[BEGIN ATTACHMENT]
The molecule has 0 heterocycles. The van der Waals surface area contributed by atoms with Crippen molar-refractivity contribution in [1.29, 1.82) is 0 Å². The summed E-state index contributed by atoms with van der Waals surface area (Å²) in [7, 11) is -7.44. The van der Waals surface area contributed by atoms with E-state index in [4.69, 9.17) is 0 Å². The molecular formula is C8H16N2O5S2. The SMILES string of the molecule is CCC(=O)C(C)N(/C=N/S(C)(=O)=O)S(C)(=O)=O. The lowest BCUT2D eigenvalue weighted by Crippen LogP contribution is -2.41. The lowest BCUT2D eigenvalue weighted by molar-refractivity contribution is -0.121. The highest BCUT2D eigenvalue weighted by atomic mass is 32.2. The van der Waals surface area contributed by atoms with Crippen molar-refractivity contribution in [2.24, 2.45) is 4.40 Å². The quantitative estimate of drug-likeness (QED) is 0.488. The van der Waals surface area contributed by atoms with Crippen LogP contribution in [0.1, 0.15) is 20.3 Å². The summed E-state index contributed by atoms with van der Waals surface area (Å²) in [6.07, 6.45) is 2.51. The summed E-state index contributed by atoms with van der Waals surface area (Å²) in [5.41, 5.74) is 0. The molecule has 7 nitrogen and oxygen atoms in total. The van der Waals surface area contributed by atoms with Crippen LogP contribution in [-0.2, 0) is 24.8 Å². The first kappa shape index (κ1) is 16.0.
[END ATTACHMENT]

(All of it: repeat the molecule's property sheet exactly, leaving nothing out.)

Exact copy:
The molecule has 0 heterocycles. The van der Waals surface area contributed by atoms with Crippen molar-refractivity contribution in [1.29, 1.82) is 0 Å². The summed E-state index contributed by atoms with van der Waals surface area (Å²) in [7, 11) is -7.44. The van der Waals surface area contributed by atoms with E-state index in [4.69, 9.17) is 0 Å². The molecular formula is C8H16N2O5S2. The SMILES string of the molecule is CCC(=O)C(C)N(/C=N/S(C)(=O)=O)S(C)(=O)=O. The lowest BCUT2D eigenvalue weighted by Crippen LogP contribution is -2.41. The lowest BCUT2D eigenvalue weighted by molar-refractivity contribution is -0.121. The highest BCUT2D eigenvalue weighted by atomic mass is 32.2. The van der Waals surface area contributed by atoms with Crippen molar-refractivity contribution in [2.24, 2.45) is 4.40 Å². The quantitative estimate of drug-likeness (QED) is 0.488. The van der Waals surface area contributed by atoms with Crippen LogP contribution in [0.1, 0.15) is 20.3 Å². The summed E-state index contributed by atoms with van der Waals surface area (Å²) in [6.07, 6.45) is 2.51. The summed E-state index contributed by atoms with van der Waals surface area (Å²) in [5.41, 5.74) is 0. The molecule has 7 nitrogen and oxygen atoms in total. The van der Waals surface area contributed by atoms with Crippen LogP contribution in [-0.2, 0) is 24.8 Å². The first kappa shape index (κ1) is 16.0.